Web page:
James D. Robinson, 46, was arrested and booked into the jail in 2008 after he suffered a seizure while driving with a suspended license and crashed his car into a house. Despite jail officials knowing that Robinson had a seizure disorder, he was not housed in the medical section of the facility and did not receive his anti-seizure medication for ten days.
Robinson complained of swollen legs and pain in his chest, mid-section and side during the entire time he was held at the jail. He had to walk hunched over and stayed in bed most of the time. However, deputies simply ignored his and other prisoners’ repeated requests to provide him with medical care.
Robinson’s mother contacted the jail seeking medical attention for her son; she was told that he was receiving effective treatment.
A jail health care employee – who was not licensed to do so – ordered X-rays of Robinson’s abdomen and lower back. Despite the fact that he was complaining of chest pain and trouble breathing, no X-rays were made of his chest. Jail physician Dr. Stanley N. Furman then concluded that Robinson’s lungs were clear even though, according to the complaint, they were “definitely not clear but were harboring a growing and deadly infection.”
Robinson collapsed on his eleventh day at the jail. He was shaking and had no pulse. A jail health care employee used a malfunctioning defibrillator in an unsuccessful attempt to revive him; he was then transferred to the Virginia Commonwealth University Medical Center (MCV), where he was pronounced dead.
Represented by attorney Mark J. Krudys, Robinson’s estate filed a wrongful death suit in Circuit Court against Sheriff C. T. Woody, Jr. and Dr. Furman. After a week-long trial, the jury awarded the estate $2.4 million. Sheriff Woody was found liable for the conduct of jail staff who ignored Robinson’s repeated requests for medical care. Dr. Furman was found liable for failing to diagnose the pneumonia that led to Robinson’s death.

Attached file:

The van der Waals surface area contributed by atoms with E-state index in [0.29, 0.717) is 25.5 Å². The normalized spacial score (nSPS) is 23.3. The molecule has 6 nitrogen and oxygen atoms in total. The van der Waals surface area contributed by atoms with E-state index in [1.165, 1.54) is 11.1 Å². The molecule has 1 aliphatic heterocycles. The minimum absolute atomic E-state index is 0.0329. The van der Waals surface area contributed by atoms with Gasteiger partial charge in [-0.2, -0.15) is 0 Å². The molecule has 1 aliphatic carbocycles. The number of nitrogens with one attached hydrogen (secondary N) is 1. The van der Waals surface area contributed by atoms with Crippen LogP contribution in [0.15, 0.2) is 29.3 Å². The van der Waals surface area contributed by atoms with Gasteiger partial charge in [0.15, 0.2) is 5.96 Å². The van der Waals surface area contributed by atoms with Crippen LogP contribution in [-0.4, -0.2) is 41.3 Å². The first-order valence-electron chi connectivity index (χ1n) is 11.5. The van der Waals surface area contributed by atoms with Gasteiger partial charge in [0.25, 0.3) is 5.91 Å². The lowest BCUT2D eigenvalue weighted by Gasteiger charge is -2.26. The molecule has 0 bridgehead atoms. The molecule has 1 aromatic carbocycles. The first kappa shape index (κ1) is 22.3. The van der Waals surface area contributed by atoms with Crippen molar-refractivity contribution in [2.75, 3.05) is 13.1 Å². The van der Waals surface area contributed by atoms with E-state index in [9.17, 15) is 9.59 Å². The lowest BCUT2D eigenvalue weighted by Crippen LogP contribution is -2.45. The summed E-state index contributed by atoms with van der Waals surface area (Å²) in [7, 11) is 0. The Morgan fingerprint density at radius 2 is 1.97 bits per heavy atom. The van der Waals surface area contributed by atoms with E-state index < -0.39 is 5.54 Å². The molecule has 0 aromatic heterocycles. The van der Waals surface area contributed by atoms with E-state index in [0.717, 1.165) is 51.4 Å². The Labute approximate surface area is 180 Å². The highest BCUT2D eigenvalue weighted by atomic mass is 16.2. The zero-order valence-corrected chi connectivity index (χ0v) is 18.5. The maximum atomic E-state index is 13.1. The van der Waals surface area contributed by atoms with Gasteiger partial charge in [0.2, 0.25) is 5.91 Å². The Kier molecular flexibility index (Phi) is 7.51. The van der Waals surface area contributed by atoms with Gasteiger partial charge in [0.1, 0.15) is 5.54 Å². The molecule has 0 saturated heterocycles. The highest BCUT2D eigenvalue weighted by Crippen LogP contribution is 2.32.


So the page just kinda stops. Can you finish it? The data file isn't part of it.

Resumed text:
“The pneumonia was so extensive that the other side’s expert testified that Mr. Robinson essentially drowned from pus that had collected in his lungs,” said Krudys.
“An inmate at the jail cannot call down to CVS for medication,” he noted. “They can’t call MCV and say ‘I need some care right now.’ They are totally depending on the medical services staff.”
The defendants appealed, but agreed to settle the case on May 18, 2012 while the appeal was pending. Pursuant to the settlement agreement, Robinson’s estate received a total of $2.05 million, inclusive of attorney fees. See: Gaines v. Senior Health Center PC, Richmond Circuit Court (VA), Case No. CL09-002343-00.
The Richmond City Jail has since contracted with a private company, Correct Care Solutions, to provide medical services at the facility.
Sources: Richmond Times-Dispatch, www.ncb12.com
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Related legal case
Gaines v. Senior Health Center PC
|Cite||Richmond Circuit Court (VA), Case No. CL09-002343-00|
|Level||State Trial Court|